August 30, 2022
“We take it day-by-day, cautiously placing one foot in front of the other,” say indigenous farmers Ramona and Terry Button.
This is a husband-and-wife team and both are storytellers who farm while telling their stories about how life used to be on the reservation. Ramona grew up sowing seeds on a small family plot in a desert landscape near an earthen-floored adobe home, raising forage for their animals and enough produce out of a small sustenance garden to feed the family.
In deference to their many years in the field, evolving from simple bib overalls and hand hoes to giant tractors and mechanized equipment, the Sacaton, Ariz., couple remain committed to what they’ve done since 1975: “We haven’t lost that level of passion necessary for this kind of work, trying to maintain cultivation of traditional foods,” they say in unison.
Not to say that the years don’t add up and roadblocks don’t keep popping up. “Alfalfa hay and Bermuda grass harvests went well this year and we’re optimistic for our Indian corn crop that is cob-roasted and dried before it’s shelled and ground,” says Terry. “Wheat harvest went OK and we had a good Durham crop as well as a good garbanzo bean harvest.”
All of that took place before the monsoon rainy season moved in and chased workers out of muddy fields. “We got pretty frustrated by what I call 'nuisance rain' that stops us from being able to enter the fields to conduct some of our time-sensitive practices like insect control,” admits Terry.
“It’s good for desert vegetation and wildlife suffering from the heat and drought, but it’s frustrating for agriculture. It’s two-tenths of an inch of precipitation with half-inch hail storms and high winds that work together to delay harvesting because we only get to dance between the continuous arrival of the storms.”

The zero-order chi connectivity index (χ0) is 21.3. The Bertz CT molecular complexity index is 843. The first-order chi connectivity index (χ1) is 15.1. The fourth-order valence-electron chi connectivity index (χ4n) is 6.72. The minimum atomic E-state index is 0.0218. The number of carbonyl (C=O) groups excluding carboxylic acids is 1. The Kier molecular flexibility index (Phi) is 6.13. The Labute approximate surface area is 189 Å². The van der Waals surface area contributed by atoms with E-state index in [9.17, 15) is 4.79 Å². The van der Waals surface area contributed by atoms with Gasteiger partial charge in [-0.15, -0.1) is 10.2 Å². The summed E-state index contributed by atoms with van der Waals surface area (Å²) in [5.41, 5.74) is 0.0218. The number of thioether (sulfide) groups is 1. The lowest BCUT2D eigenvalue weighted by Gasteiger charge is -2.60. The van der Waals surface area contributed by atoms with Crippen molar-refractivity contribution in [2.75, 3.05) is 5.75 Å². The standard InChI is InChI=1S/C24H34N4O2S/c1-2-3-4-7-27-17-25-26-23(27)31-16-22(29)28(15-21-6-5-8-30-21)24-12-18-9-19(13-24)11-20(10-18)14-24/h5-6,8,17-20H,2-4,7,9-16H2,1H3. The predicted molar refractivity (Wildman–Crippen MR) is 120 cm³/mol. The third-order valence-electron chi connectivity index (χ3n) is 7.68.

The Buttons have fallowed 10% of their 4,000 acres this year because of climate change-related weather fluctuations and other problems, including a paucity of field labor. “It’s difficult to find workers who have the skills required or the work ethic required to learn those skills. Society has spoiled people who want more than what they’re willing to work for,” says Terry.
With 600 of their acres certified as organic for food crops, that’s where things like garbanzo beans and their famed tepary beans are grown after they worked to bring that bean back from near extinction.
“Bringing back the bavi” was a rallying cry in growing three types of tepary, among the most drought- and heat-tolerant crop in the world. The black, brown, and white varieties are high in protein, low on the glycemic index, and help control both diabetes and cholesterol.
“Our Ramona’s American Indian Foods label says, ‘Bring Tradition to Your Table’, and exposure of the tepary to the non-Indian world is increasing as people become health-conscious and make wiser food choices,” says Ramona in noting that her tribe (Akimel O’odham, Gila River Pima) is now serving the tepary in large quantities in schools. “They’re learning of the history behind this bean, a native of Mexico that has been grown since pre-Columbian times before it nearly disappeared.”
Busy growing crops to make a living, things like white Sonoran and Pima Club wheats, alfalfa and Bermuda, and various varieties of corn in addition to maintaining traditional foods, the Buttons (with daughters Brandy and Velvet and niece, Maria) continue, as Terry puts it, “to meander towards a goal of keeping these varieties alive and viable. There’s an ever-growing demand for these products and people continually encourage us to keep-on-keeping-on.”
There are some troubling signs for these veterans who have tilled and toiled at the foot of the San Tan Mountains in Sacaton for well over half a century. As Terry notes: “We’re in challenging times right now, environmentally, economically, socially, politically, and Ramona and I are concerned about the direction our politics and giant corporate bureaucracy are taking us.
“There’s a major movement --- currently subterranean, but extremely powerful --- that’s trying to take away individual property rights and create upheaval in our economy leaving us very concerned about the direction our country is going in.
“But in spite of our fears about what might be coming down the road, we continue to be steadfast about remaining independently free-thinking and hard-working, doing what we do with minimal interruption. By doing so, we hope to set an example for those who follow, hopefully those among us that are bent on accomplishing something to bring our country out of the mess we’re experiencing.”
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